The villagers in Hetta, located 17 kilometres in the west and nowadays officially known as Enontekiö village, heard the massive rumble in the east. As folks back then were very religious and had read their Bible well, they remembered that the end of the world would be heralded by tremendous rumbling in the east. They were quite sure that this was the end of the world and that they would face the last judgment, so they decided to unburden themselves of their sins. People started running from house to house, revealing their hidden sins that previously were too shameful to disclose. Everybody seemed to have a fair amount of sins, so they kept running around in the village.
Apparently, after the situation cleared up, it took many months until the villagers started paying visits to each other again. It also turned out that, for three years, the water remained muddled by sand and prevented the salmon from migrating upstream. You can imagine the financial impact all of this had.
– And how many people were affected.
– Yes, all the settlements along the river were affected, and back then almost all the settlements were concentrated along the river.
In the background, you can see the old river bed at flood height. In the summer, hardly any water flows through it. The whole riverbed is completely dry. At the bottom there is a puddle, the last spot the salmon were able to reach. The rest of it was too much and they couldn’t move further. Try to imagine all the water in the current river right here, and it’s obvious that there was quite a flood 150-160 years ago. This cove must have been very deep, and the surges must have been enormous. As you can see, the water has carved a canyon over thousands or millions of years.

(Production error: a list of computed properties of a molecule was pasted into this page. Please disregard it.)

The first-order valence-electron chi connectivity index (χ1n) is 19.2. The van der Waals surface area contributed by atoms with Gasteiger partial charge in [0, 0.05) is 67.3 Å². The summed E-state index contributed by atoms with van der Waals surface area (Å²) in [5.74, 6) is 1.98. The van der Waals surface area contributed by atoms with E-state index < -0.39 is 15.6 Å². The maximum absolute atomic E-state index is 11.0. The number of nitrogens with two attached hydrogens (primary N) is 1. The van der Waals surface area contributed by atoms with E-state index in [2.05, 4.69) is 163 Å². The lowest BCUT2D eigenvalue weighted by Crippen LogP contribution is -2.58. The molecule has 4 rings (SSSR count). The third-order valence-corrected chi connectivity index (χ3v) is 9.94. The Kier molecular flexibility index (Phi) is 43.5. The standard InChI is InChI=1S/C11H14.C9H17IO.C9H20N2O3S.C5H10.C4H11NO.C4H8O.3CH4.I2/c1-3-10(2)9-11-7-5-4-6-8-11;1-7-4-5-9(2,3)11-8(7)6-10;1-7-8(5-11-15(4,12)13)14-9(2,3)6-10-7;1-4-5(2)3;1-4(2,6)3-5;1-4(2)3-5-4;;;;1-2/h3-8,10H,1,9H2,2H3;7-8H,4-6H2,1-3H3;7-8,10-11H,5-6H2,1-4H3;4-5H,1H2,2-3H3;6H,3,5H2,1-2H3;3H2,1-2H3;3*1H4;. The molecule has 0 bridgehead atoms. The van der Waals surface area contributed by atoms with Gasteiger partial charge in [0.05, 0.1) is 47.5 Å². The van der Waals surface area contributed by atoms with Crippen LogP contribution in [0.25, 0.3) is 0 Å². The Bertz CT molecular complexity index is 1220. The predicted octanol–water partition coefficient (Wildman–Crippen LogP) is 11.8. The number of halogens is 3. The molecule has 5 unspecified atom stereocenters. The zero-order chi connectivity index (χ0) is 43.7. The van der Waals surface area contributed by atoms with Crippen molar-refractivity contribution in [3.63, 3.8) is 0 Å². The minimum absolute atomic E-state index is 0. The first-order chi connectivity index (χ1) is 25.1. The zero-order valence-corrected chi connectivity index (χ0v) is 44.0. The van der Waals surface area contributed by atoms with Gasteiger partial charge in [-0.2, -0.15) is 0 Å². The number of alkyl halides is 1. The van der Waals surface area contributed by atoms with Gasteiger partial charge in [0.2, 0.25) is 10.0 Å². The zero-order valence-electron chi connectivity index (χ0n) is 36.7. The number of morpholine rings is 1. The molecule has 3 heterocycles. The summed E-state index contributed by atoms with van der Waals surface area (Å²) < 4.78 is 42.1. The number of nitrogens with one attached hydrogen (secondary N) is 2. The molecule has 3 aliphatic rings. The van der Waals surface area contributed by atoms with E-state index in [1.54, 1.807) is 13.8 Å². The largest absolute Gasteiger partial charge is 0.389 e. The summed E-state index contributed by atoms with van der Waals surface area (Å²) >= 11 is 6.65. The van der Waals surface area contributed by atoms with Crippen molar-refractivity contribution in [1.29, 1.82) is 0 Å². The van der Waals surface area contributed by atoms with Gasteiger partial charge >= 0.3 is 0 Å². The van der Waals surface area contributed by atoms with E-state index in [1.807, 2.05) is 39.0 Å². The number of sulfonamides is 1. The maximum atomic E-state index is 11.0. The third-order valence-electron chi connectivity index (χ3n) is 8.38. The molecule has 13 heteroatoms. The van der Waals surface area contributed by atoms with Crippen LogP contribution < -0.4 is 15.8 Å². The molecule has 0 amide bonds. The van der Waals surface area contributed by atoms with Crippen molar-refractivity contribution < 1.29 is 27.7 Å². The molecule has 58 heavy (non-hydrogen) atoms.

I do believe that the huge masses of water were gone in a couple of days. However, it took a long time for things to settle down, and it took three years for the water to clear up. After these events, it is not known whether Niku even had time to stop by his home. According to tradition, he escaped to the northern wilds. He probably spent the summer somewhere by the familiar Pöyrisjoki river all the way until autumn and the first snows. Then he had to return to the village. I suppose he did have somebody who secretly delivered him food and nets, salt and other necessities needed for survival over the summer after a hasty departure. On the other hand, Vuontisjärvi villagers were and remain very peaceful and friendly people. So, when Rovan Niku returned from the northern wilds as the first snows fell in autumn, the dust had settled to an extent that he was received with indifference if not kindness. He was able to continue a normal life because nobody thought that he had caused the incident on purpose. It was a little accident at work which also left a small mark of Rovan Niku in the landscape. Without the incident, nobody would even know who Niilo Uollonpoika Keskitalo was.
Enontekiöläinen Alpo Vuontisjärvi kertoo tosi tarinan “Rovan Nikun” (Niilo Uollonpoika Keskitalo) järvenlaskusta.
Vielä kevääseen 1861 asti Vuontisjärven vedet laskivat pitkin uomaa, joka on nykynimeltään Vanhajoki. Tuolloin tapahtui Rovan Nikun järvenlasku, jota Enontekijön kalastusalue kuvaa merkittävämmäksi ihmisen aiheuttamaksi paikalliseen kalalajistoon vaikuttaneeksi tapahtumaksi ennen Isohaaran voimalaitoksen rakentamista (joka katkaisi vaelluskalan nousun Kemijokeen). Järvenlaskun seurauksena Vuontisjärven vedet hakivat itselleen uuden lasku-uoman ja vanha joki jäi noin neljän kilometrin matkalta virattomaksi.
Country of origin: Finland